- Communication - an ability to focus completely on what the client is saying and is not saying (body language), to understand the meaning of what is said in the context of the client's objectives. Ability to share observation and seek clarification with insightful questions.
Q. What are the steps to become a life coach?
- First, he/she needs to identify some of the “whys” on why you want to become a life coach. Is this reason resonate and align with your personal goals and vision?
- Do you have some of the personal characteristics of a successful coach:
- A sense of caring and a deep curiosity about people?
- A high level of empathy and intuition?
- An interest in on personal growth?
- Excellent verbal, listening and written communication skills?
- Entrepreneurial and organizational skills?
- Talk to life coaches to learn what they do daily/weekly/monthly and see if this is the lifestyle you want to embark
Consider whether you want to be in employment (working with coaching organization) or working on your own (self- employed) as you need to plan differently.
- To get trained and certified as a coach, you’ll want to take a course accredited by the International Coaching Federation, the industry’s leading trade group and governing the body. Do research to compare different schools, coaching processes, cost and training times. Talk to a graduate of these schools to learn the pros and cons of different training. Prepare to fund the training.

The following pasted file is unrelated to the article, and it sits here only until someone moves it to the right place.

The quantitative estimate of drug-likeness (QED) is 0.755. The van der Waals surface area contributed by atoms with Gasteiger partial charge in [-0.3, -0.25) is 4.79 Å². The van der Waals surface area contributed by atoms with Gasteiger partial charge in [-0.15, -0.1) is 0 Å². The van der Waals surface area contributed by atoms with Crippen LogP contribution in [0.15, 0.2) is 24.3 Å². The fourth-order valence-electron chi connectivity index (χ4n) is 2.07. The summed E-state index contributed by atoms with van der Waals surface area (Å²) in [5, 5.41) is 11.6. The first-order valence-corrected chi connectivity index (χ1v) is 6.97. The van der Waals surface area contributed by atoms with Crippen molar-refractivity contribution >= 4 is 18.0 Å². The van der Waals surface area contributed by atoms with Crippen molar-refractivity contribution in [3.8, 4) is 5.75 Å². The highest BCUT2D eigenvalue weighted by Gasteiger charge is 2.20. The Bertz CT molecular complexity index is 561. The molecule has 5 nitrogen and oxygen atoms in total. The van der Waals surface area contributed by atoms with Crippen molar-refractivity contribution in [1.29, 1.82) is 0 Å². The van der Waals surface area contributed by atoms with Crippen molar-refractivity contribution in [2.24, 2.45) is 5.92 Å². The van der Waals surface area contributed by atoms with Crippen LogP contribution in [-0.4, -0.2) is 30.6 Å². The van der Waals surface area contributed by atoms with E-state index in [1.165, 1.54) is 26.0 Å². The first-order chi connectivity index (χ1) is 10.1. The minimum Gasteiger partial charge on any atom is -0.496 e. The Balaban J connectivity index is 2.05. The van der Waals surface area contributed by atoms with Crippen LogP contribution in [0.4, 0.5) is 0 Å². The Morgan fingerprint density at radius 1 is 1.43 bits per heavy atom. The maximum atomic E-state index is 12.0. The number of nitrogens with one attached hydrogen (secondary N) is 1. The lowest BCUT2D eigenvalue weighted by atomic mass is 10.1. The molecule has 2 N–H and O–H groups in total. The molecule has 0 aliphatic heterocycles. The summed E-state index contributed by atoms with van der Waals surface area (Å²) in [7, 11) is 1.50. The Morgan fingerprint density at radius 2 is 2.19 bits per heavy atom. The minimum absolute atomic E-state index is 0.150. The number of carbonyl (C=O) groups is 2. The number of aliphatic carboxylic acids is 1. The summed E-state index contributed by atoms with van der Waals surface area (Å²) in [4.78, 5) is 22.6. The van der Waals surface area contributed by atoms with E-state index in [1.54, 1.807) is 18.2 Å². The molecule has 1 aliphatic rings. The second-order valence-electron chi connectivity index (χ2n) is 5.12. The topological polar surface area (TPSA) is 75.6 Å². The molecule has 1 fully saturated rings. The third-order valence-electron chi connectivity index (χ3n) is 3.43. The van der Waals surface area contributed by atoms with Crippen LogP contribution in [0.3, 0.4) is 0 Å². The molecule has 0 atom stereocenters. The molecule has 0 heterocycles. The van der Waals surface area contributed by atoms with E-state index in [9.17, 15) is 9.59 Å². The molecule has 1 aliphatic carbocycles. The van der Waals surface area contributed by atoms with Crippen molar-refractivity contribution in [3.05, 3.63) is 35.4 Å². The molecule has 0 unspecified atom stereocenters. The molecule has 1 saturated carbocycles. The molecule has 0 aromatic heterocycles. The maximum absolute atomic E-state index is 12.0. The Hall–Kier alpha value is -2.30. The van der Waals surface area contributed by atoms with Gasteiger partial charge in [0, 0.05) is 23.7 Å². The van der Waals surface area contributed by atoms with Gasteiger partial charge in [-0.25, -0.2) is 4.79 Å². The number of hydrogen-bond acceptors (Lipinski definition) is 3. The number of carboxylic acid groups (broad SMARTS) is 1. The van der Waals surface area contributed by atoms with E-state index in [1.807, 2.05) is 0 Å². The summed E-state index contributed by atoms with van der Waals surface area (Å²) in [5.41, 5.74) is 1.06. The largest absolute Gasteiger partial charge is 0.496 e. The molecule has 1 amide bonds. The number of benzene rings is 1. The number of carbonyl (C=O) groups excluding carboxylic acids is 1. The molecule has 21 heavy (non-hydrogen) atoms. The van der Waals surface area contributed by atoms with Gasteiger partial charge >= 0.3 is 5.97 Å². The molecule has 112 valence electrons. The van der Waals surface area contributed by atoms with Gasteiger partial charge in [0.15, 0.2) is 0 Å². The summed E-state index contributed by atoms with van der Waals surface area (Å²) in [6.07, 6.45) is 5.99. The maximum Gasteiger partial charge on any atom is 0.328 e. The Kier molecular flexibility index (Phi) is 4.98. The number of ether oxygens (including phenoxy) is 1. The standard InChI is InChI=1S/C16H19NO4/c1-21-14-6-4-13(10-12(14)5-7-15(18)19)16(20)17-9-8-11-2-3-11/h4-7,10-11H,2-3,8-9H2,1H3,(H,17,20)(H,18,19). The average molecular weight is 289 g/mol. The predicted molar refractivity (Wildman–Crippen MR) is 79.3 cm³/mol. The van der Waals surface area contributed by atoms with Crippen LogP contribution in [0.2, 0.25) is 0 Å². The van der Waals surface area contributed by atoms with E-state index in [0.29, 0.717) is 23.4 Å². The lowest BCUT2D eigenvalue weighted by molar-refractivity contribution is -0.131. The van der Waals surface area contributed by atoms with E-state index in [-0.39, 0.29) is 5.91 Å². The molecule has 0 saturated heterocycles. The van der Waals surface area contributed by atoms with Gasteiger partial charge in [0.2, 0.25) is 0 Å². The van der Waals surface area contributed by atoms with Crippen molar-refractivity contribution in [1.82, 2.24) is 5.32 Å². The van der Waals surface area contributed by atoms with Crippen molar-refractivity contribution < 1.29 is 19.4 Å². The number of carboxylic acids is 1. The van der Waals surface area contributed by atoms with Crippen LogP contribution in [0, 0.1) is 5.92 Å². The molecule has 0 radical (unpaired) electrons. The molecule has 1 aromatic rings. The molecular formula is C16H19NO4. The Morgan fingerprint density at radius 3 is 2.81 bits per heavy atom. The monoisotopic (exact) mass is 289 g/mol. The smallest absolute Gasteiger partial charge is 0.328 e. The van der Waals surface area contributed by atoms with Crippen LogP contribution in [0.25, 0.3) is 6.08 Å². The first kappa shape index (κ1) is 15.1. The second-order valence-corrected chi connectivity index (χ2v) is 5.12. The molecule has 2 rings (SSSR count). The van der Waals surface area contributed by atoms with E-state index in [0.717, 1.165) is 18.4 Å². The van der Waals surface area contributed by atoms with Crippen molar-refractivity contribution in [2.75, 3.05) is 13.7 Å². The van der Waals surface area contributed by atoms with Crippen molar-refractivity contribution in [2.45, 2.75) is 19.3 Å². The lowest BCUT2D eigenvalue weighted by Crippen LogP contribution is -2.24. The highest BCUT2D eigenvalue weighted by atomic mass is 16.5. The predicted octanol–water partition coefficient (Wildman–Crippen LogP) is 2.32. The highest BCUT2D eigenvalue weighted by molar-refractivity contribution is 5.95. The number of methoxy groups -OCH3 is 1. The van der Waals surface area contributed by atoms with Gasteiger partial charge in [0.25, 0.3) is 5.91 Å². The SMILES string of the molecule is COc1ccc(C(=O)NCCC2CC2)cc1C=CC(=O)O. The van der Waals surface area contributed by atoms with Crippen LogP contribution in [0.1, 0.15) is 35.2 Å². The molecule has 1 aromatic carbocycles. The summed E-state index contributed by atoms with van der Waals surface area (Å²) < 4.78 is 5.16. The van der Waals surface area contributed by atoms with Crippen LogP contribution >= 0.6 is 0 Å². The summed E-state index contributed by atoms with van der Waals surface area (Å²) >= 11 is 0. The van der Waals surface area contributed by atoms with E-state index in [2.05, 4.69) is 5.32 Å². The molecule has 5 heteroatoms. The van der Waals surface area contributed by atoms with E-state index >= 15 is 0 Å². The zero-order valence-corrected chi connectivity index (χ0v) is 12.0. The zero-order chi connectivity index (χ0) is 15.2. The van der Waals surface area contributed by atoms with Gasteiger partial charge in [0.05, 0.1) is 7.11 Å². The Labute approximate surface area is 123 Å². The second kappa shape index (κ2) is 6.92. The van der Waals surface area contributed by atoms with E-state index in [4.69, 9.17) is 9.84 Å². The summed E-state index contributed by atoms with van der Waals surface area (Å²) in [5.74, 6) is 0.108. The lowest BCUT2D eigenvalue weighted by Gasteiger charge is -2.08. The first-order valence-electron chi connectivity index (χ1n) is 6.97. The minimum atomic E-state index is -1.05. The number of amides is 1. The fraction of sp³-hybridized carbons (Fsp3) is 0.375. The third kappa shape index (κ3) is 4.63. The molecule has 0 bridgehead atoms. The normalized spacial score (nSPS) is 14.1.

- Identify a mentor who can support your new coaching journey.
Q. What would you say are the pros and cons of being a life coach?
- You can be an entrepreneur and work on your own terms.
- You can make a difference to people’s life that can be very fulfilling.
- Earnings potential can be high once you become establish.
- There is no retirement age as a life coach compare with another career.
- Cost of investing a coaching education can be high.
- It can be tough initially to gain trust and build your reputation as a life coach.
- You are trading your time for money as you are either on a phone or face to face with your client in order to generate income.